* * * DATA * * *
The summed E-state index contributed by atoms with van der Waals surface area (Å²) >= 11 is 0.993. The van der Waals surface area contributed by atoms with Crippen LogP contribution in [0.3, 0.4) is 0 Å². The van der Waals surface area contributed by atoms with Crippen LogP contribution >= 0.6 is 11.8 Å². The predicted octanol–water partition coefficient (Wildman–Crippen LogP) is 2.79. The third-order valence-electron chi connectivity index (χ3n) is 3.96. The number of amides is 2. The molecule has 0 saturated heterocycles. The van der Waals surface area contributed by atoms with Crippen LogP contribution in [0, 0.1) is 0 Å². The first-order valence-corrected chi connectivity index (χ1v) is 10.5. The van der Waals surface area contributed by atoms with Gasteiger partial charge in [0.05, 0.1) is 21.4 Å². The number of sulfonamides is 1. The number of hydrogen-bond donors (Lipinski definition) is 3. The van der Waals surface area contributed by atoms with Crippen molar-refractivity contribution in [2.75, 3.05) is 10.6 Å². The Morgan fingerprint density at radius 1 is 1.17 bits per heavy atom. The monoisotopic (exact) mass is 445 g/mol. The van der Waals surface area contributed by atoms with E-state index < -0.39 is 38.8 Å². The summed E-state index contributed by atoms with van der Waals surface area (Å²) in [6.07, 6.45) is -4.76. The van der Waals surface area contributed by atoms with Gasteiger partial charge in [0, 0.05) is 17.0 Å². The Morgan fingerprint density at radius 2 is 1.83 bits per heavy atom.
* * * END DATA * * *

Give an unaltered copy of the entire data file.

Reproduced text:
The summed E-state index contributed by atoms with van der Waals surface area (Å²) >= 11 is 0.993. The van der Waals surface area contributed by atoms with Crippen LogP contribution in [0.3, 0.4) is 0 Å². The van der Waals surface area contributed by atoms with Crippen LogP contribution >= 0.6 is 11.8 Å². The predicted octanol–water partition coefficient (Wildman–Crippen LogP) is 2.79. The third-order valence-electron chi connectivity index (χ3n) is 3.96. The number of amides is 2. The molecule has 0 saturated heterocycles. The van der Waals surface area contributed by atoms with Crippen LogP contribution in [0, 0.1) is 0 Å². The first-order valence-corrected chi connectivity index (χ1v) is 10.5. The van der Waals surface area contributed by atoms with Gasteiger partial charge in [0.05, 0.1) is 21.4 Å². The number of sulfonamides is 1. The number of hydrogen-bond donors (Lipinski definition) is 3. The van der Waals surface area contributed by atoms with Crippen molar-refractivity contribution in [2.75, 3.05) is 10.6 Å². The Morgan fingerprint density at radius 1 is 1.17 bits per heavy atom. The monoisotopic (exact) mass is 445 g/mol. The van der Waals surface area contributed by atoms with E-state index < -0.39 is 38.8 Å². The summed E-state index contributed by atoms with van der Waals surface area (Å²) in [6.07, 6.45) is -4.76. The van der Waals surface area contributed by atoms with Gasteiger partial charge in [0, 0.05) is 17.0 Å². The Morgan fingerprint density at radius 2 is 1.83 bits per heavy atom.